No direct relationship appears to exist between odour in drinking water and the presence of coliform organisms and related pathogens. Odour in drinking water is attributable to the presence of a wide range of so-called nuisance organisms in water, some 50 of which were identified in the recent survey of taste and odour problems in the United States and Canada.Footnote 11One of the most important groups is Actinomyces, or "ray fungus." The very intense odours of substances produced by actinomycetes (and by at least some algae) can be a major source of odour contamination in public water supplies. For this reason, it has been recommended that in certain instances raw water supplies be monitored for actinomycetes.Footnote 1,Footnote 13 Unfortunately, although such monitoring has positively correlated the presence of actinomycetes with odour problems in some localities, Footnote 11,Footnote 13 other treatment plants have found the converse to be true.Footnote 11
Some of the chemical parameters that are of concern because of their toxic properties may also cause odour problems. The threshold odour concentration for hydrogen cyanide in water has been reported to be 0.001 mg/L.Footnote 14 Thus, a limit for cyanide in drinking water based on odour considerations would be one-half the current objective limit, 0.002 mg/L, and one two-hundredth the recommended maximum acceptable concentration, 0.2 mg/L. This is an example in which the sense of smell is more sensitive than the best available analytical instrumentation. The threshold odour concentrations of common pesticides have been reported by Sigworth; these generally fall in the range of thousandths to a few tenths of a milligram per litre.Footnote 15Except possibly for chlordane, the odours of the pesticides are too weak to allow their detection at or below their maximum acceptable concentrations.
The presence of very low concentrations of phenol has long been known to be responsible for the production of intense taste and odour in water. The threshold odour concentrations of the most odorous chlorination products of phenol are approximately one five-hundredth of that of phenol.Footnote 16 Therefore, in order to guarantee freedom from chlorophenolic odours and flavours, it is necessary to maintain phenol at or below one five-hundredth of its threshold odour concentration of approximately 1 mg/L.Footnote 16 It will be noted that this rationale is applicable to routine situations; if special treatment is employed (break-point chlorination, super-chlorination/dechlorination, chlorine dioxide or ozone oxidation, activated carbon adsorption), levels of phenol much higher than 0.002 mg/L can be tolerated.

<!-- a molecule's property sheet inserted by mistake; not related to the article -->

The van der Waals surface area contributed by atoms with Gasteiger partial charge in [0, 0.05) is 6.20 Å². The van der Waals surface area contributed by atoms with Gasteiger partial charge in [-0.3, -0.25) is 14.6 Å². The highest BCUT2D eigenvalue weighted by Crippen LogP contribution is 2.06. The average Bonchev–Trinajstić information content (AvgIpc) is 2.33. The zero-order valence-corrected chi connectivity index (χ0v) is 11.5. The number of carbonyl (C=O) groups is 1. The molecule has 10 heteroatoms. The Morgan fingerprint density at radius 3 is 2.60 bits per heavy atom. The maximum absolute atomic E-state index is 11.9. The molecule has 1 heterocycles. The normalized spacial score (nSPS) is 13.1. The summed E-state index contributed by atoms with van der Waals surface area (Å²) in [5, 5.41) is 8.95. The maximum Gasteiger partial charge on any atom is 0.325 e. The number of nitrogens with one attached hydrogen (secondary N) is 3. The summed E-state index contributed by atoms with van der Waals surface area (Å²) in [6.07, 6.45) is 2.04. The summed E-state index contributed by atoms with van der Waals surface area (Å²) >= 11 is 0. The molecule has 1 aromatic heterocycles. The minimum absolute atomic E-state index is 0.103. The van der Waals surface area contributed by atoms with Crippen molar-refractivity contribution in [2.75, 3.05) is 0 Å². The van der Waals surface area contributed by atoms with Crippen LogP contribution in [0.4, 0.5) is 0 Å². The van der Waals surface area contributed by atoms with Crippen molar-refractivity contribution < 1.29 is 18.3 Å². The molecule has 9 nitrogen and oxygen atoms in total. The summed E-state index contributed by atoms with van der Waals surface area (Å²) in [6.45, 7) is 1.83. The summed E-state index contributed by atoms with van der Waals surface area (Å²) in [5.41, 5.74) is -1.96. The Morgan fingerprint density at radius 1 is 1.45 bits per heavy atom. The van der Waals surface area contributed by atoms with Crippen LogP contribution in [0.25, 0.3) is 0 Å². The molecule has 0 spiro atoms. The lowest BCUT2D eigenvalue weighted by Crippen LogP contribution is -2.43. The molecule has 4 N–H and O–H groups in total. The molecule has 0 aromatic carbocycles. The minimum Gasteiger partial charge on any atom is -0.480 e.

As is the case with the drinking water standards for taste, the limits for odour are set mainly on the basis of aesthetic considerations, in the knowledge that these considerations may motivate consumers to turn to unreliable alternative sources of drinking water. There is, however, a subtle distinction between standards for taste and odour. Taste in potable water may be of harmless geochemical origin; an odour in potable water is almost invariably indicative of some form of pollution of the water source or of malfunction during treatment or water distribution. Although all of these will be equally troublesome to the consumer, odours of biological origin are indicative of increased biological activity, which may include an increased loading of pathogens on the system, and odours of industrial origin are indicative of pollution of the source of water supply with commercial waste products, some of which may be toxic and relatively odour-free. For these reasons, sanitary surveys should include investigations for possible or existing sources of odour, and attempts should always be made to identify the source of an odour problem. In general, however, pathogens and toxic substances that pose chronic health threats are odourless.
- Odour in potable water is almost invariably indicative of some form of pollution of the water source or of malfunction during treatment or distribution. Sanitary surveys should therefore include investigations of possible or existing sources of odour, and attempts should always be made to identify the source of an odour problem.
- It is not possible to specify a maximum acceptable limit for odour, because no method for its objective measurement exists.
- Odour is rarely indicative of the presence of harmful chemical substances, but the provision of a public supply of water that has an associated odour may cause consumers to seek private sources that could contain pathogens or harmful concentrations of toxic substances. The objective is therefore to provide potable water that has no offensive odour. As with taste, the routine provision of water with an inoffensive odour will assist in the detection of problems should objectionable odours arise.